July 02, 2020

July 24, 2021

August 11, 2021

- Building Construction (74)
- Building Materials (71)
- Columns (2)
- Concrete Beam (3)
- Concrete Construction Techniques (4)
- Concrete Mix Design (9)
- Concrete Repair (11)
- Concrete Slab (10)
- Construction Equipment (14)
- Construction News (7)
- Design of Structures (14)
- Engineering Drawing (1)
- Estimation (2)
- Geotechnical engineering (24)
- Highway Engineering (11)
- Innovations (26)
- Material Testing (8)
- Matrix Analysis of Structures (2)
- Mechanical Engineering (3)
- Transportation Engineering (9)

Neenu
August 21, 2019

Simple bending or pure bending is defined as the phenomenon of the development of stresses throughout the length of the beam due to the action of bending moment exclusively. The stress development throughout the length of the beam is called **bending stress.**

Beam Construction; Image Courtesy: Molin Precast Products |

Simple bending can be explained by the below beam and load arrangement. As shown in the figure, the BM diagram of the corresponding beam arrangement has a constant moment along the beam length AB and the SF has nothing to contribute to that length.

Fig.1. Simple Bending Theory Explanation |

M/I = E/R = 𝛔/y

- The material of the beam is homogeneous and isotropic
- The transverse section of the beam remains plane before and after bending.
- The value of young's modulus is the same in tension and compression
- The beam is initially straight and all the longitudinal filaments bend into circular arcs with a common center of curvature
- The radius of curvature is large compared with the dimensions of the cross-section.
- Every layer of the beam is free to expand or contract independently of the layer below it.

As shown in the figure above, consider a beam small beam section ABCD with a length of dx. The N-N forms the neutral axis of the beam element. Section AB and CD are perpendicular to the neutral axis N-N. The beam element under the action of bending gets deformed as shown in figure-2(b).

The layers of the beam before bending do not remain the same after bending. The layer AC and BD have deformed to A'C' and B'D' respectively. The layer gets shortened at top and expands at the bottom layer. The beam layer does not undergo any change at the neutral layer. This means,

As we move from the bottom layer to the neutral layer, the length of the layers decreases. Hence, the increase or decrease of the length of the layer is dependent on its distance from the neutral axis. This theory of bending is called the theory of simple bending.

Given:

The radius of the Neutral layer = R

The angle subtended by A'B' and C'D' at O = θ

The radius of the Neutral layer = R

The angle subtended by A'B' and C'D' at O = θ

Then,

Strain Variation along the Depth of Beam

Original length of layer = EF = dx;

Original length of Neutral layer = NN = N'N' = dx

Hence, the strain in layer EF is directly proportional to the distance of the layer from the neutral axis. This relation shows the variation of the strain along the depth of the beam. The variation of strain is linear.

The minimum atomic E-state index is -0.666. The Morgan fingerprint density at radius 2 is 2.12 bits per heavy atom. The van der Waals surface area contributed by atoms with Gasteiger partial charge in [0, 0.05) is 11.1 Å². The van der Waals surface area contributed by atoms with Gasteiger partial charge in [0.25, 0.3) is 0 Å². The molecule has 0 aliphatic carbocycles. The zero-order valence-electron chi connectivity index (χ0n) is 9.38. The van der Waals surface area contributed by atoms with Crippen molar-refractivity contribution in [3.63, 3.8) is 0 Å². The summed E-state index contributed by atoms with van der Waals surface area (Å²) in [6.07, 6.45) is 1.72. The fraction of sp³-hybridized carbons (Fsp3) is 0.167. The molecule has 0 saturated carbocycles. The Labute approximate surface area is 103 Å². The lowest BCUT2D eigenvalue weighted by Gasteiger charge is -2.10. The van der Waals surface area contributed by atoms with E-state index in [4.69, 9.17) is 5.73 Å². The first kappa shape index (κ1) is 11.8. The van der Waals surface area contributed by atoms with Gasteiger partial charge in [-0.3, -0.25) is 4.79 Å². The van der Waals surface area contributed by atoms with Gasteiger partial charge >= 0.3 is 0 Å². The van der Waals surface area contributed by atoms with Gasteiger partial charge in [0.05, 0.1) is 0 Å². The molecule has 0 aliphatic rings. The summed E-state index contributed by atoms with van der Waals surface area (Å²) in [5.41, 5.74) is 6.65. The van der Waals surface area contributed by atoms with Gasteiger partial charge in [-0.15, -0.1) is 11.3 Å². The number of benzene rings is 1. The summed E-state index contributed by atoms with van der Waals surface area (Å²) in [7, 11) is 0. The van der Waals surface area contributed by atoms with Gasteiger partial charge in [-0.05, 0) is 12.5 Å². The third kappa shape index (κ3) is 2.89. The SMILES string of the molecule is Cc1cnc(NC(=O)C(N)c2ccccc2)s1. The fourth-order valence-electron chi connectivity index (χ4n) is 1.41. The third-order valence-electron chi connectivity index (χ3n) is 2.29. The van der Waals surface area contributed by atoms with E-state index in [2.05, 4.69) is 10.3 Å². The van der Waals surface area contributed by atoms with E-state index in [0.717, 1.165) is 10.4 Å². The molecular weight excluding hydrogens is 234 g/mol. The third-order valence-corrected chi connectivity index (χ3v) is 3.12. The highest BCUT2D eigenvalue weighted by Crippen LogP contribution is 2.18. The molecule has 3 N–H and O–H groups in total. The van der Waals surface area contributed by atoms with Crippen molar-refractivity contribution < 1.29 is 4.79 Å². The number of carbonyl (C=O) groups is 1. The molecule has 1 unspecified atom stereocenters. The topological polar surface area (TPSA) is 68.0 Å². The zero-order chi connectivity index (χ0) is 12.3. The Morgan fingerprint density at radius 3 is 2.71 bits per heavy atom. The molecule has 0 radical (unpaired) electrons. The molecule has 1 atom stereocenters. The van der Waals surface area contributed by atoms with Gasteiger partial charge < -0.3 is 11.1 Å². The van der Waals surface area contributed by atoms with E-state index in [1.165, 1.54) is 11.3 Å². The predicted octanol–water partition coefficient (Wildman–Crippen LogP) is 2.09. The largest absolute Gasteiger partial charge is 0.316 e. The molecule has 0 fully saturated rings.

Stress Variation along Depth of Beam Young's modulus E = stress in layer EF / Strain in layer

The moments caused due to these internal forces must be equal and opposite the BM caused at section f of the beam.

The moment of resistance is defined as the algebraic sum of moments about the neutral axis of the internal forces developed in the beam.

If the cross-sectional area of the element is dA, then

Total Moment of resistance

**M/I = E/R = 𝛔/y ;**

The above equation is called the Bending Equation/ Flexural Formula.

Strain Variation along the Depth of Beam

Original length of layer = EF = dx;

Original length of Neutral layer = NN = N'N' = dx

From Figure,

N'N' = R x θ = dx

E'F' = (R + y ) θ

Strain in the layer EF = Increase in the length of layer EF / (Original Length)

= (E'F' -EF)/EF

= ( (R +y) θ - (Rx θ))/dx

= (R θ + y θ - R θ)/ dx

= y θ/dx

= y θ/R θ

=y/R

N'N' = R x θ = dx

E'F' = (R + y ) θ

Strain in the layer EF = Increase in the length of layer EF / (Original Length)

= (E'F' -EF)/EF

= ( (R +y) θ - (Rx θ))/dx

= (R θ + y θ - R θ)/ dx

= y θ/dx

= y θ/R θ

=y/R

Hence, the strain in layer EF is directly proportional to the distance of the layer from the neutral axis. This relation shows the variation of the strain along the depth of the beam. The variation of strain is linear.

Stress Variation along Depth of Beam Young's modulus E = stress in layer EF / Strain in layer

E = 𝛔 /(y/R)

=> E = 𝜎R/y

=> E/R = 𝛔/y

Moment of Resistance The layer above the neutral axis experience compressive force Fc and the layers below the neutral axis experience tensile force Ft.

=> E = 𝜎R/y

=> E/R = 𝛔/y

Moment of Resistance The layer above the neutral axis experience compressive force Fc and the layers below the neutral axis experience tensile force Ft.

For equilibrium:

Fc= Ft

Fc= Ft

The moments caused due to these internal forces must be equal and opposite the BM caused at section f of the beam.

The moment of resistance is defined as the algebraic sum of moments about the neutral axis of the internal forces developed in the beam.

If the cross-sectional area of the element is dA, then

Total Moment of resistance

M = ∫ (𝛔 dA . y) = ∫(Ey. y. dA)/R

=> M = (E/R)∫y^2 . dA

Moment of Inertia I = ∫y^2. dA

Hence, we get

M = EI/R

Hence, we get

The above equation is called the Bending Equation/ Flexural Formula.

March 02, 2022

January 19, 2022

July 17, 2021

July 02, 2020

March 22, 2024

August 08, 2021

August 11, 2021

September 10, 2017

March 02, 2022

Created By SoraTemplates | Distributed By Gooyaabi Templates

Close Menu

## 0 Comments

Commenting Spam Links Are Against Policies